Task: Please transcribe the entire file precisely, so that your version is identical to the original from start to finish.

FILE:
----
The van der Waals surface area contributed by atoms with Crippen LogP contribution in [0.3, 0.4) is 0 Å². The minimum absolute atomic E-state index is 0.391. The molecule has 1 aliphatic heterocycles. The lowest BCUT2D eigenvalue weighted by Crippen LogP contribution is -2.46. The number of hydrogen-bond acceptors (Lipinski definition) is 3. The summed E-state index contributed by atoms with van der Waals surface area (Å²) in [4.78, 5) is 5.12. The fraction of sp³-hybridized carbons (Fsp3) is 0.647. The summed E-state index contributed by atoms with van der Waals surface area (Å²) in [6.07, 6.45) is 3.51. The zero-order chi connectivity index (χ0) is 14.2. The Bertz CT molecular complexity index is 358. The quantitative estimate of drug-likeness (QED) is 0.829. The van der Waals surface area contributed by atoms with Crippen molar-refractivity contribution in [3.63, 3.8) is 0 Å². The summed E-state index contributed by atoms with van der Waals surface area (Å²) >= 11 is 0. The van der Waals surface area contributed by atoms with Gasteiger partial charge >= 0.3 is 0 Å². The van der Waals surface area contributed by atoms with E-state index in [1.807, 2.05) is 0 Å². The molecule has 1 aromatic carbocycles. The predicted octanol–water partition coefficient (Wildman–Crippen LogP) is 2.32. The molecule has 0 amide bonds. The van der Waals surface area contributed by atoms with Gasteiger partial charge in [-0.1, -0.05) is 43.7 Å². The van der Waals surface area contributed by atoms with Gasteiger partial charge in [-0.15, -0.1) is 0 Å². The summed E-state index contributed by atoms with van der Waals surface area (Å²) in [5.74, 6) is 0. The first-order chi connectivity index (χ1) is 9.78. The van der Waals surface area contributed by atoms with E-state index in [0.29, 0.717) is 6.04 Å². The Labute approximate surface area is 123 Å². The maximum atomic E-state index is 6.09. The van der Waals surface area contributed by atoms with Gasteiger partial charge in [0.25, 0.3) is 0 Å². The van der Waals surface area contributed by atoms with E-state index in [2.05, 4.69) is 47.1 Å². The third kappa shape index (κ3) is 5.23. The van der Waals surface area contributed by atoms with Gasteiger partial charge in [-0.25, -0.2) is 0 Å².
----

The van der Waals surface area contributed by atoms with Crippen LogP contribution in [0.3, 0.4) is 0 Å². The minimum absolute atomic E-state index is 0.391. The molecule has 1 aliphatic heterocycles. The lowest BCUT2D eigenvalue weighted by Crippen LogP contribution is -2.46. The number of hydrogen-bond acceptors (Lipinski definition) is 3. The summed E-state index contributed by atoms with van der Waals surface area (Å²) in [4.78, 5) is 5.12. The fraction of sp³-hybridized carbons (Fsp3) is 0.647. The summed E-state index contributed by atoms with van der Waals surface area (Å²) in [6.07, 6.45) is 3.51. The zero-order chi connectivity index (χ0) is 14.2. The Bertz CT molecular complexity index is 358. The quantitative estimate of drug-likeness (QED) is 0.829. The van der Waals surface area contributed by atoms with Crippen molar-refractivity contribution in [3.63, 3.8) is 0 Å². The summed E-state index contributed by atoms with van der Waals surface area (Å²) >= 11 is 0. The van der Waals surface area contributed by atoms with Gasteiger partial charge >= 0.3 is 0 Å². The van der Waals surface area contributed by atoms with E-state index in [1.807, 2.05) is 0 Å². The molecule has 1 aromatic carbocycles. The predicted octanol–water partition coefficient (Wildman–Crippen LogP) is 2.32. The molecule has 0 amide bonds. The van der Waals surface area contributed by atoms with Gasteiger partial charge in [-0.1, -0.05) is 43.7 Å². The van der Waals surface area contributed by atoms with Gasteiger partial charge in [-0.15, -0.1) is 0 Å². The summed E-state index contributed by atoms with van der Waals surface area (Å²) in [5.74, 6) is 0. The first-order chi connectivity index (χ1) is 9.78. The van der Waals surface area contributed by atoms with E-state index in [0.29, 0.717) is 6.04 Å². The Labute approximate surface area is 123 Å². The maximum atomic E-state index is 6.09. The van der Waals surface area contributed by atoms with Gasteiger partial charge in [0.25, 0.3) is 0 Å². The van der Waals surface area contributed by atoms with E-state index in [2.05, 4.69) is 47.1 Å². The third kappa shape index (κ3) is 5.23. The van der Waals surface area contributed by atoms with Gasteiger partial charge in [-0.25, -0.2) is 0 Å².